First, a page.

Having said that, the tune that stands out as being a completely different – and better – style is “The Desperate Battle.” The rendition of this tune is one that I heard the late John Burgess play many years ago, and completely different from the style that he played on one of his earliest recordings. Really, it just involves the adjustment of the timings of all of the high A’s in the first two variations. The result of this, however, is quite dramatic and makes for a lovely and unique presentation of the piece. Perhaps this is the singular item on the CD that could be credited as unique to John MacDonald.
Otherwise, a lot of it is really just the rather bog-standard way that we have come to play these tunes; “Glengarry’s March” has the “rapid clattering of B’s and low-G’s” as one of the leading modern masters described it to me recently, as opposed to the more perhaps genteel and sophisticated Cameron method rarely heard now. “The MacGregors’ Gathering” likewise is pretty standard, with the exception that Nicol includes with no explanation the Angus MacKay style of variation three, which nobody plays now. “Squinting Patrick” is pretty well straight out of the book, with the exception of longer low-G’s in variation one, and “The Rout of Glenfruin” and “Alasdair Dearg” are also pretty well in standard style because there really isn’t a lot that even old John MacDonald could have done to brighten up those somewhat dreary tunes.
Given all of this, it’s still a valuable and interesting reference and historically this type of recording is important because it gives pipers the chance to copy and learn the tunes and know that the renditions that they will be able to give are authoritative and accurate.
However, I was disappointed because Nicol very much is in the mode of “This is how I got it from MacDonald,” and he does not portray or even give any references to any other ways, which is a pity. There are also no references whatsoever to styles of phrasing and, perhaps more importantly, there are no demonstrations of transitions and pacing between variations. So if you feel like I do that those are what makes the real difference in truly great renditions of tunes, then you too will feel that that is a most major omission and negates much of the advantages of teaching by way of canntairteachd.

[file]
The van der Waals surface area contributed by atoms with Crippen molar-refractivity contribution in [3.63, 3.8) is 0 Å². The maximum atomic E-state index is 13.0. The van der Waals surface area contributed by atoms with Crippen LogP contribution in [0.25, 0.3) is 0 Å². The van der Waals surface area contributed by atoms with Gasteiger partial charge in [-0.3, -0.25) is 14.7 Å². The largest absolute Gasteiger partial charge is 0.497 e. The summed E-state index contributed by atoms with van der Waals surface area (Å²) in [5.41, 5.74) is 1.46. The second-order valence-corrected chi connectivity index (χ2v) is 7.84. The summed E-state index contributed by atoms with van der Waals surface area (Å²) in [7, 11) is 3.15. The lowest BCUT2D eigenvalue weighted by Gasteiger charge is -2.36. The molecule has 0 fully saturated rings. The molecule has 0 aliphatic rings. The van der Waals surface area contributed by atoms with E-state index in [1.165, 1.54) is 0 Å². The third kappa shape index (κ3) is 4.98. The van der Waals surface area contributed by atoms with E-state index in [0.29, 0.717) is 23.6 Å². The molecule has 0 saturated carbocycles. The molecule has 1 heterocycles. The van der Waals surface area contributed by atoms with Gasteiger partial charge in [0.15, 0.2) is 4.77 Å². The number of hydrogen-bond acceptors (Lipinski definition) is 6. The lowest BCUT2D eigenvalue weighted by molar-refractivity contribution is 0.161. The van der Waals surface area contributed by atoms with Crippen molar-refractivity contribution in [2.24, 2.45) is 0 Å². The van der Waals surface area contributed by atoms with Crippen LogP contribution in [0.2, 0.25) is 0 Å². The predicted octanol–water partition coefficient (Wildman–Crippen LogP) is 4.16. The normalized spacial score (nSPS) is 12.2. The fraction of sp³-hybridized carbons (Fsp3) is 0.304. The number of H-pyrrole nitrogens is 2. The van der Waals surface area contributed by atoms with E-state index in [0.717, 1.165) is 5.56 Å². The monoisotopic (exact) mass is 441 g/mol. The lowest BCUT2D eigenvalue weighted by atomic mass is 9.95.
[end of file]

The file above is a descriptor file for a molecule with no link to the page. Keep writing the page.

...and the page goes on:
It’s questionable also that some 30-plus years after Nicol’s death that the compiler, Dr. David Meyer, has chosen to put these recordings out at a rather premium $25. I would assume they were given to him by Nicol in the spirit of educational advancement and not in the spirit that someone would be making money off them after he was gone. That perhaps is a debate that can continue outwith the parameters of this review.
Colin MacLellan is one of the world’s greatest pipers and, among his many competitive achievements during his 40-year career, he gained both Highland Society of London Gold Medals and two Silver Chanters. He currently is a full-time reedmaker and piping teacher, and lives in Edinburgh. He was the subject of an extensive five-part pipes|drums Interview that started in November 2009.